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Grangemouth Docks Time Line

Follow this timeline to learn about the history of Grangemouth docks, and enjoy trying to figure out how the dockworkers got their nicknames, listed below.

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Timeline:

 

1767                           

Formation of the Forth and Clyde Navigation Co.

 

10 July 1768  

Sir Laurence Dundas cut the first spadeful of earth of the Forth and Clyde Canal. He purchased Kerse Estate in 1752 and invested £10,000 in the project.

 

1772   

Sir Laurence laid the foundation stone of the first house in the village, then known as Sealock, which later became Grange Burn Mouth.

 

1781                           

Sir Laurence died.

 

1782   

Sir Laurence’s son Thomas took over and renamed the settlement Grangemouth.

 

1783   

Construction of the Canal Basin, the Old Harbour and straightening of the River Carron and Carron Wharves.

 

28 July 1790              

Forth and Clyde canal complete.

 

1799                           

Grange Burn rerouted to make way for the Sea Lock. 

 

1836-43          

Agreement reached to construct a Wet Dock with a Locked Entrance from the River Carron plus a junction canal to the Forth and Clyde Canal. Dredging of the River Carron and the Grange Burn rerouted again.

 

12 July 1843  

Wet Dock officially opened. Timber was the major import and 2 timber basins were constructed.

 

1855-59          

Creation of the Junction Dock by expanding the Junction Canal and linking to the Old Harbour.

 

1861-62          

Forth and Clyde Company opened a railway branch line for goods and passengers.

 

28 May 1866  

Caledonian Railway Company took over the Forth and Clyde Navigation Company.

 

1876-82          

Construction of Carron Dock, due to overcrowding of the Old Dock and Junction Dock – beforehand ships sometimes had to lie out on the river for several weeks.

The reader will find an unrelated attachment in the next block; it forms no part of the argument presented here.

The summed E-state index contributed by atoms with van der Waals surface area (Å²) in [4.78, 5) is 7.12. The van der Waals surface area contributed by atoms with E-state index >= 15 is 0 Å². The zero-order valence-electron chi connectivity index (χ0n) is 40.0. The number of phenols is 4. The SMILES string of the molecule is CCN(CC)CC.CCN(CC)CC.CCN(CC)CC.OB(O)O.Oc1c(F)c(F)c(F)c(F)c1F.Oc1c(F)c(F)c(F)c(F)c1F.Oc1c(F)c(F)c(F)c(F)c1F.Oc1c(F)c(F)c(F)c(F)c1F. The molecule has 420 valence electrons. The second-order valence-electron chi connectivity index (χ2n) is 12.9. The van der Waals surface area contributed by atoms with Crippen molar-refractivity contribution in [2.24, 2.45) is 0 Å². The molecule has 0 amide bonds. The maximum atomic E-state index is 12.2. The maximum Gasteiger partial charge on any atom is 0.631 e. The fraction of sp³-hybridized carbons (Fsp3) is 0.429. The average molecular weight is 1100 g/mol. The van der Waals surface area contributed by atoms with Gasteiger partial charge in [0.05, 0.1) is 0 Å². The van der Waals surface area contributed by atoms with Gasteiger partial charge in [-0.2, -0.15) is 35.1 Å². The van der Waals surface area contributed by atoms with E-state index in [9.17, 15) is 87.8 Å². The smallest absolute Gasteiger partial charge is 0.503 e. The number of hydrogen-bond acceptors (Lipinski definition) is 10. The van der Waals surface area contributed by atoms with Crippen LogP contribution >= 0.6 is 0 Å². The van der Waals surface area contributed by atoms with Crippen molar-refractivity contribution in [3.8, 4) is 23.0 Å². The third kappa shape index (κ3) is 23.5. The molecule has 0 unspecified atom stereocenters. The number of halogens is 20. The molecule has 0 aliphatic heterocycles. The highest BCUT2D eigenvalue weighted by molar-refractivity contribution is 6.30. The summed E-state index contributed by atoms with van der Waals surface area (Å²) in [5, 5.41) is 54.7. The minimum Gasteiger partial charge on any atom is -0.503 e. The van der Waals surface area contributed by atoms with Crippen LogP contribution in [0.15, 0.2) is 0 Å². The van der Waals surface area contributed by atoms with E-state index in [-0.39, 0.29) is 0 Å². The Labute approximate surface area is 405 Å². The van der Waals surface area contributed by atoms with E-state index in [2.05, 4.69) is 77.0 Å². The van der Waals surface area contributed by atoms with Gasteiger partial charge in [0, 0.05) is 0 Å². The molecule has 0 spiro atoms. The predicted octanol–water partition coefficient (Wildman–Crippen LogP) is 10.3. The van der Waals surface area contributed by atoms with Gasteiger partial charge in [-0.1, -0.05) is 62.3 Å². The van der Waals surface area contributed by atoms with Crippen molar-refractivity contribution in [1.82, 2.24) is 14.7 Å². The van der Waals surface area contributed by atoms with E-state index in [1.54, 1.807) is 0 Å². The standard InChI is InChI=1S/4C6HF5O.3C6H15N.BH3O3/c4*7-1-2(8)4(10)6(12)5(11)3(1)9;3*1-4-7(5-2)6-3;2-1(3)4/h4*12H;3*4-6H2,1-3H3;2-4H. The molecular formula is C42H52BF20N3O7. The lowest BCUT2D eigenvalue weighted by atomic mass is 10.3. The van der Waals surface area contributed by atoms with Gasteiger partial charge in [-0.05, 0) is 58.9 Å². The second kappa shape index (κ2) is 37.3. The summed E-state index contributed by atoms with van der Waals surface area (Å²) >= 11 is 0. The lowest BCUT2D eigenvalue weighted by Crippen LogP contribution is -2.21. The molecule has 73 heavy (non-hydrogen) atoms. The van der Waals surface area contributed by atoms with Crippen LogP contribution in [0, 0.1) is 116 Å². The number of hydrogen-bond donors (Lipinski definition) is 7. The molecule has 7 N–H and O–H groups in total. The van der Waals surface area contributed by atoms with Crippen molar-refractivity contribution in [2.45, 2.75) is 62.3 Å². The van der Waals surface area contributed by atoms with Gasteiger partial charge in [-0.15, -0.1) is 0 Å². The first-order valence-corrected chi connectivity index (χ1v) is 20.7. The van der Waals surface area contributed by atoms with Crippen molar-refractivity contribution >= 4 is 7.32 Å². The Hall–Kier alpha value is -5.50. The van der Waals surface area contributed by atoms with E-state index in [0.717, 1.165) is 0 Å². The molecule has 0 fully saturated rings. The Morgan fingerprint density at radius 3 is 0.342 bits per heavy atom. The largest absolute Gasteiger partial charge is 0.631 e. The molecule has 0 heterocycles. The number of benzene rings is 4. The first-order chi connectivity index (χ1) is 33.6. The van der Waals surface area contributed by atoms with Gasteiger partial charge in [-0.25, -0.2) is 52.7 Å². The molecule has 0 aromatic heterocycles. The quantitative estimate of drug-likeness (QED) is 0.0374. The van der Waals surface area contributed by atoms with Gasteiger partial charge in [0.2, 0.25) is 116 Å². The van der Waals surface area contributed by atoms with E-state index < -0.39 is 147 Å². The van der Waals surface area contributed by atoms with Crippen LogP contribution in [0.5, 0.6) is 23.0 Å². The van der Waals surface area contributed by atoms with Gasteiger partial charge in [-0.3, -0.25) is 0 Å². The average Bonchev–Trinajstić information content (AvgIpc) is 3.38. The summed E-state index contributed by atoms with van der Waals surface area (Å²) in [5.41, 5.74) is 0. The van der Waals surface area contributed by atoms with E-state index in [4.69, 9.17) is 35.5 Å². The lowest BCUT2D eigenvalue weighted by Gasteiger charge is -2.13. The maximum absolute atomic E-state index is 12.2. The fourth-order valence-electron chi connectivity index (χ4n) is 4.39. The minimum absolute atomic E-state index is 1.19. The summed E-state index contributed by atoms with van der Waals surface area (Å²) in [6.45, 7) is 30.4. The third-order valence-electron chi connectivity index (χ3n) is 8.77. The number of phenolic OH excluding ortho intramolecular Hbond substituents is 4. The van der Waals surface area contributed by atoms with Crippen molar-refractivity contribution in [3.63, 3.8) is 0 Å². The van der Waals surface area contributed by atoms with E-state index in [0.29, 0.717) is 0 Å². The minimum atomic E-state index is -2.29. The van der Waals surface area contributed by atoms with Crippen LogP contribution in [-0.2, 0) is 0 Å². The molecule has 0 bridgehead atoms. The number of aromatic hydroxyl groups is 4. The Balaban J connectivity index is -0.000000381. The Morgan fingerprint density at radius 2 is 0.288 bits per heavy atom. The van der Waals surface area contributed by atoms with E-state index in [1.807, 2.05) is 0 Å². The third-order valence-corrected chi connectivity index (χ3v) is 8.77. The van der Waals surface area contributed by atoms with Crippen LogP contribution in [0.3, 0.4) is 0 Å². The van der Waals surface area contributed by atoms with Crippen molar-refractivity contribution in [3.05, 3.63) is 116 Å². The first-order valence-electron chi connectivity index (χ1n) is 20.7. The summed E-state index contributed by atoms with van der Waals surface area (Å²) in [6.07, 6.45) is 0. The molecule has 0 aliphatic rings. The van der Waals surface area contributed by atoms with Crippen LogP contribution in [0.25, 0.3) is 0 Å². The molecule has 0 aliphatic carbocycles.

15 Jan 1884                

Grangemouth Docks were the first to install electric lights.

 

1892-6                        

Shipping still on the increase; more expansion required.  

 

1897               

Parliament approved expansion plans to give direct access from the River Forth, involving more dredging to reclaim land.

 

1897-1905      

Controversy caused by the export of work-worn horses to Germany for human consumption as horses here were being replaced by machinery.

 

1898–8 Oct 1907       

The Grange Dock: construction took 3 years longer than anticipated and included the building of 40 additional miles of new railway sidings, a hydraulic swing bridge, rapid, loading electric cranes and coal hoists; the Grange Burn was rerouted again. Many local companies had to relocate including the Grangemouth Iron Co, and Brownlee’s and Muirhead’s Saw Mills.

 

1908-14          

Traffic continued to grow and a second railway line was opened. Grangemouth continued to trade in coal, timber, iron ore and steel as well as customised pit props from the Baltic. Regular services were maintained with all major ports in Northern Europe.

 

28 June 1914              

War declared.

 

06 July 1914  

Military Guard was set up at Grangemouth Docks; no entry without a military pass.   

 

13 November 1914    

Port was taken over by the Government; no merchant vessels allowed within 1 mile of the Forth Bridge without permission and then only with an authorised pilot on board. Grangemouth Dock was then known as HMS Rameses. 

 

WWI  

Establishment of Mine Manufacturing and Training School, staffed by both civil and naval personnel. Women were found to be particularly adept at assembly of the intricate parts of the mine.

 

25 Dec 1918               

Port reopened to trade.

 

Post-1918                   

Dockers queued to be selected for jobs as day labourers.

 

1919   

Anglo Persian Oil Co. became Scottish Oils Ltd; imported Crude Oil from the Persian Gulf, coinciding with the reduction of Shale Oil Production.